2. The short question with which I am concerned in this application is whether the Vice-chancellor had the power to appoint a Review Committee. Secondly, it is necessary to consider whether the appointment of the Review Committee in the facts and circumstances of the case was proper and thirdly to consider whether the procedure adopted by the Review Committee was in accordance with law. It was contended that after the results were published and after certificates had been given to the petitioner it was not permissible for the University to revise or review the said results without any specific allegation of malpractice against the petitioner and without having proceeded against the petitioner personally in respect of those allegations. It was contended in effect that certificates once granted were final and could not be interfered with. I am, however, unable to accept the position. It appears to me that under the scheme of the Calcutta University Act, 1966 the Regulations framed thereunder and the conventions that have been so long followed, until the conferment of the Degrees and Diplomas and the Certificates at the Annual Convocation the publication of the results must be considered to be provisional. Section 140 of the Calcutta University First Statutes.1966, provides that the degrees of the University should be conferred at the Convocation of the University. My attention was drawn to a decision of A. N. Ray J., in the case of Kazi Khurshid v. Assistant Controller, (1964) 68 Cal WN 403, wherein it was held that there was no legal right to require the holding of an emergent or special meeting for conferment of degree on the students who had passed the required examinations but did not attend the Convocation. It was further held that the conferment of degree was a matter regulated by Rules and Regulations of the University. In that case the petitioner prayed for granting of original diploma to the petitioner, as he was unable to proceed to the United States of America for Post-Graduate Studies without the original diploma. It was held that the petitioner in that case was not entitled to the said prayer. Even though the publication of the result and the granting of certificate are provisional it has to be considered whether the University has power to interfere with the result provisionally published in the manner it has purported to do in this case. For this purpose it would be relevant to refer to certain statutory provisions. There is no clear definition of what is the meaning of the expression 'University of Calcutta'. In the definition clause of the Calcutta University Act, 1966, Section 2(20) only says the University is University of Calcutta as constituted under the said Act. Section 3 provides that the Chancellor, the Vice-Chancellor, and the members of the Senate, Syndicate and Academic Council shall constitute the University of Calcutta. Section 4 deals with the powers of the University including the powers to do all acts and things necessary, desirable and incidental for the purposes of the University. Section 6 provides who shall be the officers of the University. Section 9 deals with the powers and duties of the Vice-Chancellor. Sub-section (1) of Section 9 states that the Vice-Chancellor shall be the principal executive and academic officer of the University and shall perform certain specified functions. Sub-section (3) of Section 9 enjoins the Vice-Chancellor to ensure that the provisions of the Act and Statutes and Ordinances are faithfully observed and to take necessary action for such observance. Sub-section (6) of Section 9 is relevant for the present purpose and it is necessary to set it out:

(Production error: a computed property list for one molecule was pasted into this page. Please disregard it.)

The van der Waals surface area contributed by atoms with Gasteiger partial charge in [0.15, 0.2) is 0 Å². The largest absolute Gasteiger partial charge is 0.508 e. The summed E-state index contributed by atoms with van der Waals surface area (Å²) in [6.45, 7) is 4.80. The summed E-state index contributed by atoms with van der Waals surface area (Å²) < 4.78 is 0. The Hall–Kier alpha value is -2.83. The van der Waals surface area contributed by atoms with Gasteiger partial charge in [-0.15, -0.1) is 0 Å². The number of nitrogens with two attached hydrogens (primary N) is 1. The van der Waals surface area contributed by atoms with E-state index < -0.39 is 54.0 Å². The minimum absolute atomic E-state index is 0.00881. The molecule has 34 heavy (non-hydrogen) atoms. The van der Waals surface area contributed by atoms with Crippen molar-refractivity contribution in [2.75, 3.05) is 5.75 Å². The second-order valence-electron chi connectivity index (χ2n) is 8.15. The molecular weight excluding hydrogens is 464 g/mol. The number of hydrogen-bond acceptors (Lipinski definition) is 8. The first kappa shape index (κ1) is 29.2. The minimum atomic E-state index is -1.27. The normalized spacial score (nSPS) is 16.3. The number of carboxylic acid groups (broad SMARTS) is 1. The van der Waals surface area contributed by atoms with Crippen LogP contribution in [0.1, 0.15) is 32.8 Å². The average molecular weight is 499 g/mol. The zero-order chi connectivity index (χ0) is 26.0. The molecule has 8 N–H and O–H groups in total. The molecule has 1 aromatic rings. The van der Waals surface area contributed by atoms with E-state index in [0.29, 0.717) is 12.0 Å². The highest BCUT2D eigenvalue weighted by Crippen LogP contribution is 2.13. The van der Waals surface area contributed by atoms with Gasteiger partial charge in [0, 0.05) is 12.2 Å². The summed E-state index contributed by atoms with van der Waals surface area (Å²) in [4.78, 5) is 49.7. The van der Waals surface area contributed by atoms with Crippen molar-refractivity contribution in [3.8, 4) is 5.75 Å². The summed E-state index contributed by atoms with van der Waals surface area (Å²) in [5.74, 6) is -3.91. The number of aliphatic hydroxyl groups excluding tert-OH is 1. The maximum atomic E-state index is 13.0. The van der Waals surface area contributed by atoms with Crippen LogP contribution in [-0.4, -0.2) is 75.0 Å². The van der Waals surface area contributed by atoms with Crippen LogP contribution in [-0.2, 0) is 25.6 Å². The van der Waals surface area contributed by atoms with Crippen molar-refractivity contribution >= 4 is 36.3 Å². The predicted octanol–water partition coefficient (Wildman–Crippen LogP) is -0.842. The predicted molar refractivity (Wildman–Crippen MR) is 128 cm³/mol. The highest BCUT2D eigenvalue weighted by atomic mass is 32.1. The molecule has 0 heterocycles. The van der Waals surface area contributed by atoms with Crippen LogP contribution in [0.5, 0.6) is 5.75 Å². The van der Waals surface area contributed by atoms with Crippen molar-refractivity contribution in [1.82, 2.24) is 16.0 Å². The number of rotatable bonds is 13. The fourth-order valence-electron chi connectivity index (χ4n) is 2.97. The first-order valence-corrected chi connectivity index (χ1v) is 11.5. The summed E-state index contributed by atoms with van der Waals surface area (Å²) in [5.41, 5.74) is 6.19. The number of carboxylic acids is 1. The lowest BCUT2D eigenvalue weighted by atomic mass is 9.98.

'Section 9 (6). The Vice-Chancellor may take on behalf of the University such action as he may deem expedient in any matter which, in his opinion, is either urgent or of an emergent nature, and such action shall at the earliest opportunity be reported to the appropriate authority or body.'